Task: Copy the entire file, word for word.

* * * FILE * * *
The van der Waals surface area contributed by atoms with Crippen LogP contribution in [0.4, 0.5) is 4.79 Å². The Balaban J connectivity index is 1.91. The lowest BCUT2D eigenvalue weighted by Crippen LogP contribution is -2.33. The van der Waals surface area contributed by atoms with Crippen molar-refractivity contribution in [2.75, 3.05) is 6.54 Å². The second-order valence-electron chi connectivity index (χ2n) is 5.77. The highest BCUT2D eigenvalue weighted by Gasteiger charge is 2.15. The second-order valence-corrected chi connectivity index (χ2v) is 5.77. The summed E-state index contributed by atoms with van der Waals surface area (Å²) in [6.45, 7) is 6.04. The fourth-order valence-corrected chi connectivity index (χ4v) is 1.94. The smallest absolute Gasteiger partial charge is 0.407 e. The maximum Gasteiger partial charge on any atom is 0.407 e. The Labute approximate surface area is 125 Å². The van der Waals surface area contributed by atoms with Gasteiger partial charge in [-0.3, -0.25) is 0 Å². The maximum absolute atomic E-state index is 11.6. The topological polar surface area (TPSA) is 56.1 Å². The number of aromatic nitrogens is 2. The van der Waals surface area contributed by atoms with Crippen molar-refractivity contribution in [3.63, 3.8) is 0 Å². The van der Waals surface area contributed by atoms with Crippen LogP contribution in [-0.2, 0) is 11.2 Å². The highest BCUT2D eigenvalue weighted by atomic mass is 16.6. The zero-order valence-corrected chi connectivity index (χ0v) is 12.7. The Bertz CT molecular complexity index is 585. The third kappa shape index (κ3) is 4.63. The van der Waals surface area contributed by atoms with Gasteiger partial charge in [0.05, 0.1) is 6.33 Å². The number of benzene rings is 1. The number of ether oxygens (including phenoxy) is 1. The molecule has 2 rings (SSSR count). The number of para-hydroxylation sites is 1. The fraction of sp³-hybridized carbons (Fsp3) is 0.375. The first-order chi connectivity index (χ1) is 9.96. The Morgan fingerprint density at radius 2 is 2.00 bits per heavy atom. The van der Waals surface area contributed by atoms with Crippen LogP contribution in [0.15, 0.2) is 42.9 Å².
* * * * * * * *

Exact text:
The van der Waals surface area contributed by atoms with Crippen LogP contribution in [0.4, 0.5) is 4.79 Å². The Balaban J connectivity index is 1.91. The lowest BCUT2D eigenvalue weighted by Crippen LogP contribution is -2.33. The van der Waals surface area contributed by atoms with Crippen molar-refractivity contribution in [2.75, 3.05) is 6.54 Å². The second-order valence-electron chi connectivity index (χ2n) is 5.77. The highest BCUT2D eigenvalue weighted by Gasteiger charge is 2.15. The second-order valence-corrected chi connectivity index (χ2v) is 5.77. The summed E-state index contributed by atoms with van der Waals surface area (Å²) in [6.45, 7) is 6.04. The fourth-order valence-corrected chi connectivity index (χ4v) is 1.94. The smallest absolute Gasteiger partial charge is 0.407 e. The maximum Gasteiger partial charge on any atom is 0.407 e. The Labute approximate surface area is 125 Å². The van der Waals surface area contributed by atoms with Gasteiger partial charge in [-0.3, -0.25) is 0 Å². The maximum absolute atomic E-state index is 11.6. The topological polar surface area (TPSA) is 56.1 Å². The number of aromatic nitrogens is 2. The van der Waals surface area contributed by atoms with Crippen molar-refractivity contribution in [3.63, 3.8) is 0 Å². The van der Waals surface area contributed by atoms with Crippen LogP contribution in [-0.2, 0) is 11.2 Å². The highest BCUT2D eigenvalue weighted by atomic mass is 16.6. The zero-order valence-corrected chi connectivity index (χ0v) is 12.7. The Bertz CT molecular complexity index is 585. The third kappa shape index (κ3) is 4.63. The van der Waals surface area contributed by atoms with Gasteiger partial charge in [0.05, 0.1) is 6.33 Å². The number of benzene rings is 1. The number of ether oxygens (including phenoxy) is 1. The molecule has 2 rings (SSSR count). The number of para-hydroxylation sites is 1. The fraction of sp³-hybridized carbons (Fsp3) is 0.375. The first-order chi connectivity index (χ1) is 9.96. The Morgan fingerprint density at radius 2 is 2.00 bits per heavy atom. The van der Waals surface area contributed by atoms with Crippen LogP contribution in [0.15, 0.2) is 42.9 Å².